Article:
Soldiers from Israel’s elite military units have been driving the success of the country’s tech firms, a new report in the Financial Times has found. A large pool of engineers and entrepreneurs trained in the military group known as Unit 9900 where they fine-tuned computer algorithms to digest millions of surveillance photos and sift out actionable intelligence has turned Israel into a leader in image analysis.
Thousands of elite soldiers have been recruited by some of the country’s most successful tech firms specialising in intelligence gathering and automating decision making. The technology developed by these firms has positioned Israel as a market leader in various fields including the development of driverless cars, drone technology and security systems.
Unit 9900 whose full name is the Terrain Analysis, Accurate Mapping, Visual Collection and Interpretation Agency, has, according to the FT, created a critical mass of engineers indispensable for the future of this industry. The secretive unit with an estimated 25,000 graduates is said to have only recently allowed limited discussion of its work.
Soldiers from Unit 9900, according to the report, sharpened their skills through training in intelligence gathering from the images provided by Israel’s drones and satellites, which include surveillance of the crowded, chaotic streets of the Gaza Strip to the unending swaths of desert in Syria and the Sinai.
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With so much data to pour over, Unit 9900 came up with solutions, including recruiting Israelis on the autistic spectrum for their analytical and visual skills. They learned to automate much of the process, teaching algorithms to spot nuances, slight variations in landscapes and how their targets moved and behaved.
People interviewed by the FT described the intelligence gathering work they carried out as “asking yourself — if you were the enemy, where would you hide? Where are the tall buildings, where’s the element of surprise? Can you drive there, what will be the impact of weather on all this analysis?” Explaining the nature of their work the official said: “We had to take all these photos, all this film, all this geospatial evidence and break it down: how do you know what you’re seeing, what’s behind it, how will it impact your intelligence decisions?”
The FT report went on to point out that while Israel’s development of expertise in intelligence gathering has spawned dynamic tech companies it has also “fuelled less benign activities”, pointing to the vast array of private industry of surveillance and defence sales.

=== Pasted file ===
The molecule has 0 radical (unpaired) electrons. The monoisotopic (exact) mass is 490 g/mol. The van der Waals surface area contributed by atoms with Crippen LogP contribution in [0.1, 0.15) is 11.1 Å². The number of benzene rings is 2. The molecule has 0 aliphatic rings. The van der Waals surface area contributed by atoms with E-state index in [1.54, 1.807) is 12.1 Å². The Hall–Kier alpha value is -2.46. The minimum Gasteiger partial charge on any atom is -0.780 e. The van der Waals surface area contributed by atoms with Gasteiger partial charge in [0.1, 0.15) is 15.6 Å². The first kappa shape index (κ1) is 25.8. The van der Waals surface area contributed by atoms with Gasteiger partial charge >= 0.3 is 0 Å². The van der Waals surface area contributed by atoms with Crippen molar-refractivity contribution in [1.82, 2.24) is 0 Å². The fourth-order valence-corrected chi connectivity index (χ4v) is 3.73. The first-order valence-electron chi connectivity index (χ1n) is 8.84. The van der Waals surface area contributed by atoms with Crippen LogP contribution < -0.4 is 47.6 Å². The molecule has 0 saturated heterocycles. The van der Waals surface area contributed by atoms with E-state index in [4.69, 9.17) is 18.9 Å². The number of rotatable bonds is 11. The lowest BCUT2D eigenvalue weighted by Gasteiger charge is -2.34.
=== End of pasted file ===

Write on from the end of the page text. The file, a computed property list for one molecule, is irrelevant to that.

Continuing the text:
The technologies developed by these firms are sold to some with less than savoury human rights records, the FT says. They cited the Herzliya-based NSO Group which has faced criticism for selling its Pegasus cell-phone surveillance software to the UAE, Kuwait and Kazakhstan, where it has been used to penetrate the cell phones of political dissidents and human rights activists, according to the University of Toronto’s Citizen Lab.
It’s claimed that the key reason for a recent thaw between Israel and its Arab neighbours is a due to the sale of technology developed by Israel’s elite soldiers who are now working for tech-firms. Israel’s critics point out that these technologies and weapons are often developed for the surveillance of Palestinians, or for fighting Hamas in the Gaza Strip, where thousands of Palestinians have died in four wars.
The manner in which these technologies are being used came under scrutiny following the murder of Saudi journalist Jamal Khashoggi. The FT report mentioned the use of Pegasus by Saudi Arabia to track the phones of dissidents living abroad, including friends of Khashoggi. This has pitted one of Israel’s most secretive exports against a global outcry against surveillance.
Critics of Israel have often claimed that Israel’s suppression and subjugation of the Palestinian people, instead of being a burden, has been a tremendous source of its political clout. Israel’s “culture of deep militarism” and years of experience in suppression of political rights in Palestine means it is perfectly equipped to export its technology of control and domination to others. Its unique experiences have made the country an invaluable asset to governments around the world that too are confronted with new security challenges.
In the post 9/11 world, where governments across the world have imposed a state of “permanent emergency” in their attempt to secure their power and maintain a position of privilege in a “global battle space,” Israel has emerged as the leader in “full spectrum domination,” a term coined to describe technologies of control deployed for the purpose of total dominance and control of populations.